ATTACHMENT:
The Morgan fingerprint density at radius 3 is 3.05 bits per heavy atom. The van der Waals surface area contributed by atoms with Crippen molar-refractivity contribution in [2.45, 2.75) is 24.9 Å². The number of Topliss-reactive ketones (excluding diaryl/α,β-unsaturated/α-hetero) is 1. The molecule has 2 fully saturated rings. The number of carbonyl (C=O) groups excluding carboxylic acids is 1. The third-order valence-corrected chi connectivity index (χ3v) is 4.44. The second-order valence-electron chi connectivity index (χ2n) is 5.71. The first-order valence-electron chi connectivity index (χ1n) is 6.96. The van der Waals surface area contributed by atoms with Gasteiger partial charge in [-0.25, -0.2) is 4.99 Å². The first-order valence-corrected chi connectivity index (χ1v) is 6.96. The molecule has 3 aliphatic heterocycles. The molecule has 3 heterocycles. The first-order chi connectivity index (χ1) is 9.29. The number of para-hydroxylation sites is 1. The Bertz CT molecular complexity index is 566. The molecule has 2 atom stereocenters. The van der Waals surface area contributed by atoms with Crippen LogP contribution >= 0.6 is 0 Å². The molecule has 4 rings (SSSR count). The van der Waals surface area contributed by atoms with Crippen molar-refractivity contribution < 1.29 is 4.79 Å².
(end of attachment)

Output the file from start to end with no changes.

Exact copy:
The Morgan fingerprint density at radius 3 is 3.05 bits per heavy atom. The van der Waals surface area contributed by atoms with Crippen molar-refractivity contribution in [2.45, 2.75) is 24.9 Å². The number of Topliss-reactive ketones (excluding diaryl/α,β-unsaturated/α-hetero) is 1. The molecule has 2 fully saturated rings. The number of carbonyl (C=O) groups excluding carboxylic acids is 1. The third-order valence-corrected chi connectivity index (χ3v) is 4.44. The second-order valence-electron chi connectivity index (χ2n) is 5.71. The first-order valence-electron chi connectivity index (χ1n) is 6.96. The van der Waals surface area contributed by atoms with Gasteiger partial charge in [-0.25, -0.2) is 4.99 Å². The first-order valence-corrected chi connectivity index (χ1v) is 6.96. The molecule has 3 aliphatic heterocycles. The molecule has 3 heterocycles. The first-order chi connectivity index (χ1) is 9.29. The number of para-hydroxylation sites is 1. The Bertz CT molecular complexity index is 566. The molecule has 2 atom stereocenters. The van der Waals surface area contributed by atoms with Crippen LogP contribution >= 0.6 is 0 Å². The molecule has 4 rings (SSSR count). The van der Waals surface area contributed by atoms with Crippen molar-refractivity contribution < 1.29 is 4.79 Å².